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Retirement Perspectives

Recent research debunks the idea that asset allocation accounts for 90% of portfolio performance, and shows that active management—especially stock picking—plays a crucial role. 

 

In Brief

  • Research published in 1986 resulted in the “90% Rule,” the notion that more than 90% of a portfolio’s long-run return comes from its asset allocation. This spurred a shift toward passive vehicles such as index funds and exchange-traded funds.

  • Recently, the 90% rule was debunked by Roger Ibbotson and others in an analysis that demonstrates that asset allocation and active management account for nearly equal portions of portfolio returns.

  • Not all styles of active management, though, are equally consistent in achieving outperformance.

  • Actively managed funds that do “diversified stock picking” have beaten their benchmarks more consistently than other forms of management, according to Active Share research.

  • The key takeaway: Owing to the influence of the Ibbotson study and of Active Share research, it is now clear that active management, especially stock picking, has been a critical source of outperformance.

 

Almost 30 years ago, a study was published that today shapes the way many advisors and institutions approach investing. Purported to demonstrate that more than 90% of a portfolio’s long-run return comes from its asset allocation, the study eventually paved the way for a broad move away from traditional practice. Instead of opting for actively managed strategies, advisors and institutions began to focus on assembling portfolios from passive vehicles such as index funds and exchange-traded funds (ETF).

Over the years, many have expressed concerns about the study, which was written by Gary P. Brinson, L. Randolph Hood, and Gilbert Beebower. But the question of the precise role of asset allocation has remained unanswered. In 2010, however, portfolio management expert Roger Ibbotson and his colleagues brought new clarity to the debate. If correct, their findings hold enormous implications for those who forgo actively managed strategies. Walter Prahl, Lord Abbett Partner & Director of Quantitative Research, weighs in on the controversy.

The 90% Solution?
The “Determinants of Portfolio Performance” (1986) was intended to help pension plans choose between active and passive managers. The Brinson, Hood, and Beebower study (or BHB, as it came to be known) examined the quarterly returns of 91 pension plans over the 10-year period from 1974 to 1983. 

The authors found that a pension plan’s long-term asset allocation accounted for 93.6% of the volatility of returns from quarter to quarter. That is, quarterly variations resulted largely from how the plan allotted its assets among stocks, bonds, cash, and other alternatives. (A 1991 update reduced the 93.6% figure to 91.5%. On the basis of the two studies, the authors concluded that “more than 90%” of return variability comes from asset allocation.)

But instead of interpreting it in relation to quarterly volatility, many investors applied it to long-run outcomes. As a result, the “90% rule” became conventional wisdom, and index funds and ETFs proliferated as asset allocation became the preferred strategy for achieving long-term returns.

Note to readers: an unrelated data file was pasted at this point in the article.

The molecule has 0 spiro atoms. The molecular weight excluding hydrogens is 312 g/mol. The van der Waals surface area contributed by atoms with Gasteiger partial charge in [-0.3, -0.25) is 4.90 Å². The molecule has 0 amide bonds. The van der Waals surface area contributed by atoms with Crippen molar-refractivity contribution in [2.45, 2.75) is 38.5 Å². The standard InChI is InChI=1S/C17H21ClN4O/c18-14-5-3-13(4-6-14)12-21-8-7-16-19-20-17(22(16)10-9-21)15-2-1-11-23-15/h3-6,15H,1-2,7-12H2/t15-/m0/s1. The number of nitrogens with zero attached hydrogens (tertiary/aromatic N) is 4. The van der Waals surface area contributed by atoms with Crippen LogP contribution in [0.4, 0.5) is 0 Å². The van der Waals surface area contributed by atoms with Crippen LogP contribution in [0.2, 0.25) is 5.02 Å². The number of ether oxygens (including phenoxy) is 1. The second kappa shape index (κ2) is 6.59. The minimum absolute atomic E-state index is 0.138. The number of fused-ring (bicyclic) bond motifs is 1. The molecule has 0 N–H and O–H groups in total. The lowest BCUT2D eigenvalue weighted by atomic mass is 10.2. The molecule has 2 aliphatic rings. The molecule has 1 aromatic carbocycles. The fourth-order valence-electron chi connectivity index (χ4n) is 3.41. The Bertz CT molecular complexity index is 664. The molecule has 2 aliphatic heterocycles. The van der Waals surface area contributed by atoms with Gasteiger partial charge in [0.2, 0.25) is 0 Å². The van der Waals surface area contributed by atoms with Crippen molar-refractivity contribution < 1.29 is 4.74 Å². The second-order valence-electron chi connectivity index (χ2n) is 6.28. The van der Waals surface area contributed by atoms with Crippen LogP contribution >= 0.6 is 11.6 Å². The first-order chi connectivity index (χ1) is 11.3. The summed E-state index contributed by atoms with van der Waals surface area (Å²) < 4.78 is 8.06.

Some researchers, however, had qualms with the study right from the start, noting, for example, the confusion about return variation versus return outcomes.1 But once the 90% rule became broadly accepted, the implication became clear: If performance comes largely from the asset allocation, then why bother with actively managed funds. Why not focus instead on assembling portfolios with risk-appropriate asset mixes? If performance is driven by the selection of asset classes and not from the selection of securities or from other forms of active management, then why not opt for low-cost ETFs?

Asset Allocation: Strategic or Tactical?
Some confusion about the BHB study’s findings was perhaps inevitable. The original study, in particular, could have better distinguished volatility from performance. And, as we’ll see, the BHB study credited asset allocation with the large amount of variation that is attributable to the market itself. But marketers also added to the confusion by capitalizing on some misunderstanding about two types of asset allocation.

The BHB study’s findings addressed strategic allocation, also referred to as policy, or static, allocation. A plan’s strategic allocation is set by an investor policy committee after considering the desired return and risk tolerance. When the share of one or more asset classes drifts too far, the investor may “rebalance” periodically, but the goal is to return the asset classes to their original apportionment, not to capitalize on current market conditions.

Tactical allocation, on the other hand, involves shifting assets frequently, based on current conditions. The BHB study’s 90% figure did not apply to these short-term moves. In fact, the study classified this as a form of active management, along with security selection, and found that it contributed little to quarterly performance.

 

Table 1. Tactical Asset Allocation Is a Form of Active Management


Source:  Lord Abbett.
See definition of “factor betting” in the “Active Management: Top-Down or Bottom-Up?” section of the article.